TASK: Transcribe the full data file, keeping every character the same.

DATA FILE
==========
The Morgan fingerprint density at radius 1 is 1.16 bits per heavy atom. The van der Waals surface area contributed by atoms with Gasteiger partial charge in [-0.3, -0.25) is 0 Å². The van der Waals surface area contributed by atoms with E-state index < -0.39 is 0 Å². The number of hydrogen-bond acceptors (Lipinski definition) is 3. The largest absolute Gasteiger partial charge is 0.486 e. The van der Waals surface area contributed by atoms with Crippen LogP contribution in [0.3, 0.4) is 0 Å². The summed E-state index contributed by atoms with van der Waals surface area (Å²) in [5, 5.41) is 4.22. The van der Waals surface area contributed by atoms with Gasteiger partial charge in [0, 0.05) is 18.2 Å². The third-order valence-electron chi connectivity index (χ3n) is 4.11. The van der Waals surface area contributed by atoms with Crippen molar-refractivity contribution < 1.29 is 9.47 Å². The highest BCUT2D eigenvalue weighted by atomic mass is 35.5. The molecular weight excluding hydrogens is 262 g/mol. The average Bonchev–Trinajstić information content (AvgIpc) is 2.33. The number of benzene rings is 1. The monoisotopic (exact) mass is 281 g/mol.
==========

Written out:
The Morgan fingerprint density at radius 1 is 1.16 bits per heavy atom. The van der Waals surface area contributed by atoms with Gasteiger partial charge in [-0.3, -0.25) is 0 Å². The van der Waals surface area contributed by atoms with E-state index < -0.39 is 0 Å². The number of hydrogen-bond acceptors (Lipinski definition) is 3. The largest absolute Gasteiger partial charge is 0.486 e. The van der Waals surface area contributed by atoms with Crippen LogP contribution in [0.3, 0.4) is 0 Å². The summed E-state index contributed by atoms with van der Waals surface area (Å²) in [5, 5.41) is 4.22. The van der Waals surface area contributed by atoms with Gasteiger partial charge in [0, 0.05) is 18.2 Å². The third-order valence-electron chi connectivity index (χ3n) is 4.11. The van der Waals surface area contributed by atoms with Crippen molar-refractivity contribution < 1.29 is 9.47 Å². The highest BCUT2D eigenvalue weighted by atomic mass is 35.5. The molecular weight excluding hydrogens is 262 g/mol. The average Bonchev–Trinajstić information content (AvgIpc) is 2.33. The number of benzene rings is 1. The monoisotopic (exact) mass is 281 g/mol.